If Fido has tagged along for your Key West adventure (or if you want to watch puppies play on the beach), Higgs Beach has one of the best dog parks around. Adjacent to the park is the Key West Wildlife Center, where local birds, sea turtles and other creatures are rehabilitated. The center is open to the public for tours six days a week (except Wednesdays). Beyond the animals and along its white sand shores, Higgs Beach also has six picnic tiki huts and a historic military lookout – West Martello Tower – with Insta-worthy gardens adjacent to it.

Rows of cannons under a brick fortress
Rows of cannons in Fort Zachary Taylor in Key West, Florida © Nagel Photography / Shutterstock

Fort Zachary Taylor State Park

Best beach for history buffs

If you’re a history lover that happens to be in Key West on the third weekend of the month, you’re in luck. Nestled on the southwest tip of Key West, Fort Zachary Taylor Park hosts a monthly Civil War reenactment (the fort remained in Union hands throughout the conflict).

There are plenty of other historical attractions within the park year-round, too, including tours of the brick-clad fort and its extensive collection of seaside-positioned cannons and artillery. Beyond its historical allure, the park is a stellar spot for a swim, with shallow and often serene waters. It can be a little rocky, so some water shoes may help here.

A close up of marine life on a coral formation
Christmas tree tube worms growing in orange cup coral in the waters of John Pennekamp State Park in Key Largo © Off Axis Production / Shutterstock

John Pennekamp State Park

Best beach for a marine life encounter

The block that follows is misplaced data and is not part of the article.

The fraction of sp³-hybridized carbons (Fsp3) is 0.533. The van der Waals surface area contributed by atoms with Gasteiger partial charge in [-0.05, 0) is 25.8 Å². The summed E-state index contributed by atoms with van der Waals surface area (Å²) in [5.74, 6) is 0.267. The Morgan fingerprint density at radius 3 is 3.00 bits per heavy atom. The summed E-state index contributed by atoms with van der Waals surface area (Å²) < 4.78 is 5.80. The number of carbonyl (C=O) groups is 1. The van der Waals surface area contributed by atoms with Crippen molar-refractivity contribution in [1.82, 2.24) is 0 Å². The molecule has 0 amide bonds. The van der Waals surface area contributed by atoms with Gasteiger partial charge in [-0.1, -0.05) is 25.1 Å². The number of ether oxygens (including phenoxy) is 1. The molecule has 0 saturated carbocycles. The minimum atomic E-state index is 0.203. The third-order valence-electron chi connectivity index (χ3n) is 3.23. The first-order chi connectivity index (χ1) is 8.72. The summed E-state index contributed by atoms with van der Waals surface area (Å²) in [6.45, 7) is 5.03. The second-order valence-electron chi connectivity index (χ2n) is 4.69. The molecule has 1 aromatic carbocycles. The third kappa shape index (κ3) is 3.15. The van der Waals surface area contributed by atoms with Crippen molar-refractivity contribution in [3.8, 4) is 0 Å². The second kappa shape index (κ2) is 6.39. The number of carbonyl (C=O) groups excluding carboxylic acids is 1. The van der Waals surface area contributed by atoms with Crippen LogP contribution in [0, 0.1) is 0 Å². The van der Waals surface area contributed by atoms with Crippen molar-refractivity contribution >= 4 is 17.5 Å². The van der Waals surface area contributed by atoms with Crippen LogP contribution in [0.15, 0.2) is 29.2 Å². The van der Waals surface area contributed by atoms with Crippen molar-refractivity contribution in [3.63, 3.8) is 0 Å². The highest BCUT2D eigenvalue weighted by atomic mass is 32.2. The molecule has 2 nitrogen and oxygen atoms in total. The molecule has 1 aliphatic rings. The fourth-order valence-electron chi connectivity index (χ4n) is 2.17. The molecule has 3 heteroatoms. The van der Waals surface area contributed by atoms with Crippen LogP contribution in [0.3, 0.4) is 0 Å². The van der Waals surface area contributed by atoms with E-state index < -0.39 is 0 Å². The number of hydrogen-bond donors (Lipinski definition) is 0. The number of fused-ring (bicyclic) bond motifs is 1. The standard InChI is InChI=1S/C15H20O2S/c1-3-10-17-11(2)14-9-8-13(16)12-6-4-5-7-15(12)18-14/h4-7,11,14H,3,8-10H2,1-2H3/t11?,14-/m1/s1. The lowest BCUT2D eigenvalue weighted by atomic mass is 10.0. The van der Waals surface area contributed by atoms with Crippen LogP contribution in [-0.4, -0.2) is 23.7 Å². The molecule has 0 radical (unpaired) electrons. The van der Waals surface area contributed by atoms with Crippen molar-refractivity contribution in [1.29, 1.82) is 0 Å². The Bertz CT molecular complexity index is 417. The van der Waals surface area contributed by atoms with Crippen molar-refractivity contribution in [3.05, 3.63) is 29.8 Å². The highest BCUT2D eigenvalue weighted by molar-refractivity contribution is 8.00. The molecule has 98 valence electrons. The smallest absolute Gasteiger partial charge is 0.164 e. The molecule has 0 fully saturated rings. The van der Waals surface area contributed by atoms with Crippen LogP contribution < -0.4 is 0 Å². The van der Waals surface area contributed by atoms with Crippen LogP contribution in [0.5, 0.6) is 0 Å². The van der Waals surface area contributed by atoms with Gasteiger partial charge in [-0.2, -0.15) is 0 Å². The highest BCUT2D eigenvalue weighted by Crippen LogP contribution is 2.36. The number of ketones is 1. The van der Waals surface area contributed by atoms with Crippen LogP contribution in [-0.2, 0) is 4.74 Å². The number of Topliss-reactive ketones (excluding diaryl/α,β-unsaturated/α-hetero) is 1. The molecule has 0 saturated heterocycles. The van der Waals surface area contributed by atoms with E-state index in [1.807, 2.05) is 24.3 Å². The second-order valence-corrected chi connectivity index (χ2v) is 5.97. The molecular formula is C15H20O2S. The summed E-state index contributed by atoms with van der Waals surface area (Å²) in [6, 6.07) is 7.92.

Listed on the National Register of Historic Places, John Pennekamp State Park features nearly 200 nautical square miles of coral reefs and marine life, regularly including great barracudas, parrotfish and more. For a memorable view of it all, the park offers numerous boat tours throughout the day. Go for the glass-bottom boat which departs three times daily, every single day of the year. Back on land, check out the park’s visitor center, which has a 30,000-gallon aquarium.

Smathers Beach

Best white sand beach

When you envision a South Florida beach, it’s flat with white sand that stretches along the coast for as far as the eye can see. Smathers Beach is just that. Tucked on Key West’s southern coast, there is plenty of space for lounging or adventure.

Among its attractions are volleyball courts, food trucks and watersport companies offering parasailing, jet ski rentals, kayak excursions and more. A must: walking out to a sandbar beyond the shore (don’t worry, the waters are typically shallow and calm).

A curving coastline with palm trees and clear water
Sombrero Beach on the Florida Keys © Simon Dannhauer / Shutterstock

Sombrero Beach

Best beach for a family-friendly adventure

There is never a shortage of oceanside fun for the whole family at Sombrero Beach. Situated in Marathon, this tranquil beach (with typically tranquil waters!) has shaded picnic spots, barbecue pits, a playground, volleyball courts and plenty of space to unwind. From April through October, the beach is a Loggerhead Turtle nesting hotspot as well, which is bound to be a memorable sight for those of all ages.

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Walls of Fort Jefferson in Dry Tortugas National Park.